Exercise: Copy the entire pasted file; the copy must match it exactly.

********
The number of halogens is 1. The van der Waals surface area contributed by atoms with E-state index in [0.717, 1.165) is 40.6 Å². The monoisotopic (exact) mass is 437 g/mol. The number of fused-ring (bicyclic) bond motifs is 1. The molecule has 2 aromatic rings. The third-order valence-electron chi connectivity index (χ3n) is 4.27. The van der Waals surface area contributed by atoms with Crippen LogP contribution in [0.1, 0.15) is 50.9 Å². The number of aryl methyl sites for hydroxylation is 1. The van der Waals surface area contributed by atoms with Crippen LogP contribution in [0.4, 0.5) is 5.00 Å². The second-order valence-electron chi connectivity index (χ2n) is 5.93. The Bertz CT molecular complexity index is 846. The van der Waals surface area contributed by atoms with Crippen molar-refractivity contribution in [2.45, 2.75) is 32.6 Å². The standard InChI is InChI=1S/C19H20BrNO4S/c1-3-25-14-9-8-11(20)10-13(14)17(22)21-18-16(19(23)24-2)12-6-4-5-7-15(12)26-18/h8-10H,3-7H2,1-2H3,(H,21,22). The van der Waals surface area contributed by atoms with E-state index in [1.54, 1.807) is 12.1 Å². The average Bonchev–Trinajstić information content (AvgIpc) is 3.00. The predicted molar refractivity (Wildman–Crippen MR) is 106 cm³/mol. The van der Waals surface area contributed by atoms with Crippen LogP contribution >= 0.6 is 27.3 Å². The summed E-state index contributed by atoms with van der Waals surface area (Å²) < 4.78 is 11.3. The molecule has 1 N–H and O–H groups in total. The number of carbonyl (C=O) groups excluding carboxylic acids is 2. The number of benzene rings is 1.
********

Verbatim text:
The number of halogens is 1. The van der Waals surface area contributed by atoms with E-state index in [0.717, 1.165) is 40.6 Å². The monoisotopic (exact) mass is 437 g/mol. The number of fused-ring (bicyclic) bond motifs is 1. The molecule has 2 aromatic rings. The third-order valence-electron chi connectivity index (χ3n) is 4.27. The van der Waals surface area contributed by atoms with Crippen LogP contribution in [0.1, 0.15) is 50.9 Å². The number of aryl methyl sites for hydroxylation is 1. The van der Waals surface area contributed by atoms with Crippen LogP contribution in [0.4, 0.5) is 5.00 Å². The second-order valence-electron chi connectivity index (χ2n) is 5.93. The Bertz CT molecular complexity index is 846. The van der Waals surface area contributed by atoms with Crippen molar-refractivity contribution in [2.45, 2.75) is 32.6 Å². The standard InChI is InChI=1S/C19H20BrNO4S/c1-3-25-14-9-8-11(20)10-13(14)17(22)21-18-16(19(23)24-2)12-6-4-5-7-15(12)26-18/h8-10H,3-7H2,1-2H3,(H,21,22). The van der Waals surface area contributed by atoms with E-state index in [1.54, 1.807) is 12.1 Å². The average Bonchev–Trinajstić information content (AvgIpc) is 3.00. The predicted molar refractivity (Wildman–Crippen MR) is 106 cm³/mol. The van der Waals surface area contributed by atoms with Crippen LogP contribution >= 0.6 is 27.3 Å². The summed E-state index contributed by atoms with van der Waals surface area (Å²) < 4.78 is 11.3. The molecule has 1 N–H and O–H groups in total. The number of carbonyl (C=O) groups excluding carboxylic acids is 2. The number of benzene rings is 1.